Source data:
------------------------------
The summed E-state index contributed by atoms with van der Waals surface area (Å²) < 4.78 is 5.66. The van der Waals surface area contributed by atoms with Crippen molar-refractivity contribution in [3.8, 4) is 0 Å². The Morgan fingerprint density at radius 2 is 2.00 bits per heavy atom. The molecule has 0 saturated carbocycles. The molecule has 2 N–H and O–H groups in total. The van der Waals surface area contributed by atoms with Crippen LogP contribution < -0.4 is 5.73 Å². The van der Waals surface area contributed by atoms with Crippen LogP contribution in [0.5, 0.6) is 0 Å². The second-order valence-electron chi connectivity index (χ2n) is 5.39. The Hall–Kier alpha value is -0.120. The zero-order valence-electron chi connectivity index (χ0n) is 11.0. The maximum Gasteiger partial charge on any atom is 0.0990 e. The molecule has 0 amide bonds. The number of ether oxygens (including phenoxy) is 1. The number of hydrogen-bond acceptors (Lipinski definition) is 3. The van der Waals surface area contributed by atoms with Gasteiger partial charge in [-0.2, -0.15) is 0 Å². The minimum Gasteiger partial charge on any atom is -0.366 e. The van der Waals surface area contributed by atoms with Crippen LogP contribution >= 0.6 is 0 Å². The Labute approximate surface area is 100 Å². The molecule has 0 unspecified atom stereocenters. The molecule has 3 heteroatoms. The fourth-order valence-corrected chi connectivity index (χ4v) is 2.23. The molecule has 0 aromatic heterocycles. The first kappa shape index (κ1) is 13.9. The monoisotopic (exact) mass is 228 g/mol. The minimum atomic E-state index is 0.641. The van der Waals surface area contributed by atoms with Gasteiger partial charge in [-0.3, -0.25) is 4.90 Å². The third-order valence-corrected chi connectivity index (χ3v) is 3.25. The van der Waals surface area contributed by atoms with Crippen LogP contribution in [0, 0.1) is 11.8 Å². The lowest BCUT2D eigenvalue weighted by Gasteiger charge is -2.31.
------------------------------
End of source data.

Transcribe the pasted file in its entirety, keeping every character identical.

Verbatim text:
The summed E-state index contributed by atoms with van der Waals surface area (Å²) < 4.78 is 5.66. The van der Waals surface area contributed by atoms with Crippen molar-refractivity contribution in [3.8, 4) is 0 Å². The Morgan fingerprint density at radius 2 is 2.00 bits per heavy atom. The molecule has 0 saturated carbocycles. The molecule has 2 N–H and O–H groups in total. The van der Waals surface area contributed by atoms with Crippen LogP contribution < -0.4 is 5.73 Å². The van der Waals surface area contributed by atoms with Crippen LogP contribution in [0.5, 0.6) is 0 Å². The second-order valence-electron chi connectivity index (χ2n) is 5.39. The Hall–Kier alpha value is -0.120. The zero-order valence-electron chi connectivity index (χ0n) is 11.0. The maximum Gasteiger partial charge on any atom is 0.0990 e. The molecule has 0 amide bonds. The number of ether oxygens (including phenoxy) is 1. The number of hydrogen-bond acceptors (Lipinski definition) is 3. The van der Waals surface area contributed by atoms with Gasteiger partial charge in [-0.2, -0.15) is 0 Å². The minimum Gasteiger partial charge on any atom is -0.366 e. The van der Waals surface area contributed by atoms with Crippen LogP contribution >= 0.6 is 0 Å². The Labute approximate surface area is 100 Å². The molecule has 0 unspecified atom stereocenters. The molecule has 3 heteroatoms. The fourth-order valence-corrected chi connectivity index (χ4v) is 2.23. The molecule has 0 aromatic heterocycles. The first kappa shape index (κ1) is 13.9. The monoisotopic (exact) mass is 228 g/mol. The minimum atomic E-state index is 0.641. The van der Waals surface area contributed by atoms with Gasteiger partial charge in [-0.3, -0.25) is 4.90 Å². The third-order valence-corrected chi connectivity index (χ3v) is 3.25. The van der Waals surface area contributed by atoms with Crippen LogP contribution in [0, 0.1) is 11.8 Å². The lowest BCUT2D eigenvalue weighted by Gasteiger charge is -2.31.